An ex-editor on British Conservatism

Photo Courtesy of anthony ridge-newman

Photo Courtesy of anthony ridge-newman

By Jackson Cooper, Staff Writer

Published in print Feb. 25, 2015

Anthony Ridge-Newman may be, next to my editor, the most interesting man in the world. He is not only a respected UNCG alumnus, and a former News Editor of The Carolinian, but he has also successfully earned a PhD from the University of London. He became a UK councilor and published a book on British Conservatism and Technology that you can order off Amazon. That is probably not even scratching the surface of his accomplishments.

Newman’s new book, entitled  “Cameron’s Conservatives and the Internet: Change, Culture and Cyber Toryism,” explores the nature of British Conservatism under David Cameron and the effects that technology has had on the party.

While United States conservatism is, in the most basic terms, rooted in an ideology of maintaining a set of ideas and way of life, UK Conservatism resembles what American Liberalism is like–pressing to put progressive ideas into action.

In the last six years, technology has been influential in politics, specifically American politics. Most notably, the Obama campaign used social media outlets such as Twitter and Facebook to gain funding through supporters. Not only did the campaign achieve higher numbers in donations, but Obama supporters were found in a larger age-range. In the UK, a social media site called ConservativeHome has had the most impact, according to Newman.

“Blogs like ConservativeHome are breaking news and the more traditional media giants are reporting their stories in a secondary fashion. This has revolutionized the inner workings of the Conservative Party because the elites have had to submit to the fact that once privileged information will be leaked to ConservativeHome and other blogs, so the central party professionals might as well release the information themselves.”

According to Newman, the Internet has changed politics significantly, allowing “the once voiceless participants to have access to a platform that can sometimes rival the voice and message of the more prominent elites at the top of the party hierarchy.”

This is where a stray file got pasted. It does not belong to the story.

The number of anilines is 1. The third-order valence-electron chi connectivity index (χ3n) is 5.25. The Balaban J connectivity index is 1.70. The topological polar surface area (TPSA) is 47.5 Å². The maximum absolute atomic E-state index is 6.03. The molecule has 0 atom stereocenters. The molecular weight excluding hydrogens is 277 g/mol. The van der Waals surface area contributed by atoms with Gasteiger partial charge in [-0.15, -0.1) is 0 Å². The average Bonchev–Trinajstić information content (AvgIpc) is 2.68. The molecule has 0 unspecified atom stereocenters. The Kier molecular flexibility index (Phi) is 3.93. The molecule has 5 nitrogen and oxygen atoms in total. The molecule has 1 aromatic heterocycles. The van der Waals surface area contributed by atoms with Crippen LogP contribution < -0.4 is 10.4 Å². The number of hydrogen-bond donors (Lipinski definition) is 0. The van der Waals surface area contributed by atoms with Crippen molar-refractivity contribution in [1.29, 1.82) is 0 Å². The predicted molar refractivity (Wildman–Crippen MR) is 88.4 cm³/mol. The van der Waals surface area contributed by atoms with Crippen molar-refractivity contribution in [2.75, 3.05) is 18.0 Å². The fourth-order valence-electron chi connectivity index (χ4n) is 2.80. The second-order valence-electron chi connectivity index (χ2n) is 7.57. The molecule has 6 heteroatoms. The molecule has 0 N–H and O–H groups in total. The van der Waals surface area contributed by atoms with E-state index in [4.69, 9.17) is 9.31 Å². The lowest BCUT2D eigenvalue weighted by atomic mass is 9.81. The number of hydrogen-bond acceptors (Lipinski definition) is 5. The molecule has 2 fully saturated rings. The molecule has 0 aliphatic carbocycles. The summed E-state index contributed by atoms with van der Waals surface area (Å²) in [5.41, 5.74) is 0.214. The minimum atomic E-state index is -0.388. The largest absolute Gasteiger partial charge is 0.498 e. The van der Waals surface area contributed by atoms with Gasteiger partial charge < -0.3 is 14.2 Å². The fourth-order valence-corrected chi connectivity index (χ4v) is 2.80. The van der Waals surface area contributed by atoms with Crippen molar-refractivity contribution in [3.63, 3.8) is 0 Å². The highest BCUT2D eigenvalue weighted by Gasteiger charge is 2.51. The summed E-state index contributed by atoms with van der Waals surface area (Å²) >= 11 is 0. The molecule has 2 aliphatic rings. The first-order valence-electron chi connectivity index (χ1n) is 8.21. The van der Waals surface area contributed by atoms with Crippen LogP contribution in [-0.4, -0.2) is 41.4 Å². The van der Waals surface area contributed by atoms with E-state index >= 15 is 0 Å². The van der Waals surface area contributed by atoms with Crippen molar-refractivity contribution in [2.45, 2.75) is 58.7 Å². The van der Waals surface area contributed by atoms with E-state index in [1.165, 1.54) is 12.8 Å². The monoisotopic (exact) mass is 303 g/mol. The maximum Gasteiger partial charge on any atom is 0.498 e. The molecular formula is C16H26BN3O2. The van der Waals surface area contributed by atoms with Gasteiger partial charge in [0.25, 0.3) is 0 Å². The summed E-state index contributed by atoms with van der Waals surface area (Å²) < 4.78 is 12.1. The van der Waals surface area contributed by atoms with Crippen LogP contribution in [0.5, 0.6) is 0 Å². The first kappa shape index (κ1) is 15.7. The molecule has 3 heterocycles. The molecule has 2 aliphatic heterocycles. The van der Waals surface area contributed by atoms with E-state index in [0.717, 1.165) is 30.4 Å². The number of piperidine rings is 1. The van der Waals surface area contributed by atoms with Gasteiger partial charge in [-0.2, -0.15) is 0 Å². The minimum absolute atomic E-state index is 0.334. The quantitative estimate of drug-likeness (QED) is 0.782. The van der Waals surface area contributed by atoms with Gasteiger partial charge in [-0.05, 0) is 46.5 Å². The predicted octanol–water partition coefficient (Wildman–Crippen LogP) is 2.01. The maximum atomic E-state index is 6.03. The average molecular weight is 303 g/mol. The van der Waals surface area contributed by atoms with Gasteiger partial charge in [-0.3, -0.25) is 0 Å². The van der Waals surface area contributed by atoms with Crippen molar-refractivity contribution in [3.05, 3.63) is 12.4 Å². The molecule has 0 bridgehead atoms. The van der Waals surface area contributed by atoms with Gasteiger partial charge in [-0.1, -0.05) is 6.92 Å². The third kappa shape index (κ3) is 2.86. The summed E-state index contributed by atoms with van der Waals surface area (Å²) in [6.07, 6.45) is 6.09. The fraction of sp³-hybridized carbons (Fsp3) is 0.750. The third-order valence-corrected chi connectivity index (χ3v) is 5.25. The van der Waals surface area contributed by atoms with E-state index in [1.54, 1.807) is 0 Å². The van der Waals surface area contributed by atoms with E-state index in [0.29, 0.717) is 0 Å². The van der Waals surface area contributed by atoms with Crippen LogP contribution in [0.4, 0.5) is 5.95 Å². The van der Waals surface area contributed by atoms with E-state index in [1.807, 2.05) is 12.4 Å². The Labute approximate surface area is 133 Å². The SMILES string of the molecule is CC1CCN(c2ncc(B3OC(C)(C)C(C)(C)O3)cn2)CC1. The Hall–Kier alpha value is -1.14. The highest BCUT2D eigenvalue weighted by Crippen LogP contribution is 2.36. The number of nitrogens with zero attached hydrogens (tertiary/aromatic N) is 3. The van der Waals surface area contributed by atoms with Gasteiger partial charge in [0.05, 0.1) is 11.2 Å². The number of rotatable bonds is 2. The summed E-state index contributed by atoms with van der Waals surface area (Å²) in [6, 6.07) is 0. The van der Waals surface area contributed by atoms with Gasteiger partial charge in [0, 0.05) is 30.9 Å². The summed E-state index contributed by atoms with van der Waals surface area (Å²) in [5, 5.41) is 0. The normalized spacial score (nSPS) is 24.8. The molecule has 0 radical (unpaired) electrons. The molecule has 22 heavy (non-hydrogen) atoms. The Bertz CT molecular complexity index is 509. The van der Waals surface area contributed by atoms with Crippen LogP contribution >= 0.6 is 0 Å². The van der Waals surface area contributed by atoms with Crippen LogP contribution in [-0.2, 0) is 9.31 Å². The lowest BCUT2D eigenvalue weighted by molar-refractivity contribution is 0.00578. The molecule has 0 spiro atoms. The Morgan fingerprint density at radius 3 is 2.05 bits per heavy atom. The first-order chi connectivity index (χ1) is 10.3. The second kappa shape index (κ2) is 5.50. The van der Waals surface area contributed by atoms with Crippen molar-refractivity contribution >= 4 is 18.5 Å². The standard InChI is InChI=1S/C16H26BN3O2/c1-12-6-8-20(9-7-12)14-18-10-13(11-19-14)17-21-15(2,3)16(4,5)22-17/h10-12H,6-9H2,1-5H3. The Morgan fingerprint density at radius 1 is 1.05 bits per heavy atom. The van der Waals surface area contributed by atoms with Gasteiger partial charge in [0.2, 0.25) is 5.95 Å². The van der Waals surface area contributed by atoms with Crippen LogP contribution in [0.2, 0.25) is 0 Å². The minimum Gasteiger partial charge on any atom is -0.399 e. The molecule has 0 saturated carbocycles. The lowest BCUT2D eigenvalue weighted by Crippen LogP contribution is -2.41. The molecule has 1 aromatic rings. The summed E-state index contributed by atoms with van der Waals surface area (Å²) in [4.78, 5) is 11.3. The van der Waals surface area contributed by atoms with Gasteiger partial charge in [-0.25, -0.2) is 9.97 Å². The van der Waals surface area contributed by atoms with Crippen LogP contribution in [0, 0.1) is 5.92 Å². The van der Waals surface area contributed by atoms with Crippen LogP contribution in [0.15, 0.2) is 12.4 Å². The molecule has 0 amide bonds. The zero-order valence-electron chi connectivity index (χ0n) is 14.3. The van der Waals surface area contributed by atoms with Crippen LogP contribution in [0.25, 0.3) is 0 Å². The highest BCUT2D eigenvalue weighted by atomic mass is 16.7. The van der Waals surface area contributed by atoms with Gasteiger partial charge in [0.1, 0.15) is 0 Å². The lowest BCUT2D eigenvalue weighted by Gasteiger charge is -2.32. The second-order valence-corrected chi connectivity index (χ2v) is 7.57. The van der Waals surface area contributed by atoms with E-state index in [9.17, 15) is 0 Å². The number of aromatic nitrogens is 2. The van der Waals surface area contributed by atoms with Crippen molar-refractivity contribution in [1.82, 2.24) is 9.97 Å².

Newman is no stranger to politics. As a member of Sigma Phi Epsilon and a News Editor here at The Carolinian, Newman made a significant impact during his time at UNCG. He managed, as News Editor, to push his staff to focus on more campus-related activities that directly affected the students. Later, he said, he received letters complementing him on the work he did in advancing the quality of the news section. From there he worked numerous jobs as a writer before earning his PhD from the University of London and running for Councilor (same as a US Councilor) for an area which borders the Windsor Estate called Virginia Water.

Of his new book, I asked him what drew him to researching technology’s impact. “In the 2008 London Mayoral Election … I was intrigued to witness how young British Conservatives were using Facebook,” replied Newman. “Boris himself launched a Back Boris App on Facebook. Considering Facebook was a relatively new medium in the UK, this change within the party was significant.”

The book is worthy of repeated reads, as Newman manages to not only deliver a wide range of information in a very accessible way, but allow for space for us to consider the deeper questions about the ways social media affects our social and political motivations.

When I asked him about how important it is for students our age to engage in politics, he replied: “It is important that we educate ourselves about the issues that affect us. It is incumbent on students to participate and engage because they are the next generation and they can only shape the future if they take part in the democracy of the now.”

Newman’s book, “Cameron’s Conservatives and the Internet: Change, Culture and Cyber Toryism,” is available for purchase on

Categories: Features, Jackson Cooper

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